If someone is having treatment, healthcare professionals can recommend ways to manage any side effects. And even if a person does not need treatment right away, they and their healthcare team can take steps to help.

When possible, it is a good idea to:

  • Attend regular medical appointments: This allows doctors to monitor the condition and address any changes as soon as possible.
  • Make changes to manage fatigue: Fatigue can make the smallest tasks challenging. Pacing oneself, taking frequent breaks, and having naps are important for adapting to lower energy levels. An occupational therapist can help a person make changes to their home or daily routine.
  • Adjust eating and sleeping habits: If unintentional weight loss is a symptom, it may help to eat smaller meals more frequently. If loss of appetite is the cause, it may help to have a distraction while eating. Loose, lightweight clothing made from natural fibers may be more comfortable for people with fever or night sweats.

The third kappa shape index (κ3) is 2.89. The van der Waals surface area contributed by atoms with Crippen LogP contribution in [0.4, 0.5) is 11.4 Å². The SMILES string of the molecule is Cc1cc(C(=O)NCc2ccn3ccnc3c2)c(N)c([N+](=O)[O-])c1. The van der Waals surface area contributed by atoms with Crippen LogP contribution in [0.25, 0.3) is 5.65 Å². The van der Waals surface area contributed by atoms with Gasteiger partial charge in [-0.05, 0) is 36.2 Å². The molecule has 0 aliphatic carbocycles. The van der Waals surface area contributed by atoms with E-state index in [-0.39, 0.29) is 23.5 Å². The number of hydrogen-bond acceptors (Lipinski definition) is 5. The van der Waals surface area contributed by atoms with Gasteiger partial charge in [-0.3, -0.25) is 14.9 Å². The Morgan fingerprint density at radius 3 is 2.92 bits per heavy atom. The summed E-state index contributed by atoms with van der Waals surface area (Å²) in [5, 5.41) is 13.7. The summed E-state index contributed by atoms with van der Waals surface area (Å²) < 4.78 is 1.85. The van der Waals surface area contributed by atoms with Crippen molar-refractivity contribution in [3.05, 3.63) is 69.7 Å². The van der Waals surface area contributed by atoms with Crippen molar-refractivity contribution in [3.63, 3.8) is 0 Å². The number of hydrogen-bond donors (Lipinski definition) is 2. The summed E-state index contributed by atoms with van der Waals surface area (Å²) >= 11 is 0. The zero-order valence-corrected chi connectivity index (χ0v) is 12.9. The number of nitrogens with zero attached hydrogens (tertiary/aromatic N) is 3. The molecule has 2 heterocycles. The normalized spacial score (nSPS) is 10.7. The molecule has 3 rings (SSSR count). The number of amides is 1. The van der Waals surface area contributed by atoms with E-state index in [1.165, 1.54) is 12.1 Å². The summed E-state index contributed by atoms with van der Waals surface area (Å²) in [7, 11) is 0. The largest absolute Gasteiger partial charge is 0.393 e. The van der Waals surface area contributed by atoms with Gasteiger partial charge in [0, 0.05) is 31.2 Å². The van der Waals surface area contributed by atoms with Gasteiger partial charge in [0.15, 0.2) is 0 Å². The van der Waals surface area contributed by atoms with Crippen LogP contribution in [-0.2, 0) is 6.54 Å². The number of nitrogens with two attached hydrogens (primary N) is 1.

• Address mental health: Living with a chronic disease and undergoing cancer treatment can be emotionally draining, and it may contribute to stress, anxiety, and a low mood. Talking about this with a therapist, a cancer support group, or understanding friends and family members may help.
  • Avoid exposure to viruses: It is especially important for people with leukemia to avoid contact with people who have viral illnesses, such as a cold, the flu, or COVID-19. Follow the prevention guidelines from the Centers for Disease Control and Prevention (CDC), and ask others to do the same.

The American Cancer Society provides further information and support services for people living with cancer.

Learn more about home care for people with leukemia.

LGL leukemia is a rare form of blood cancer that causes a type of white blood cell to enlarge and develop granules, which are visible under a microscope. These cells grow and divide quickly, and they cannot protect someone from infections as they should.

Researchers do not understand what causes LGL leukemia, but there appears to be a link with autoimmune diseases, such as rheumatoid arthritis. A cure does not yet exist, but a combination of medications or other treatments can prevent cancerous cells from growing, slowing the course of the disease.

Living with LGL leukemia can be challenging. Whenever possible, seek emotional, psychological, and physical support from understanding family members and friends, support groups, and a medical team.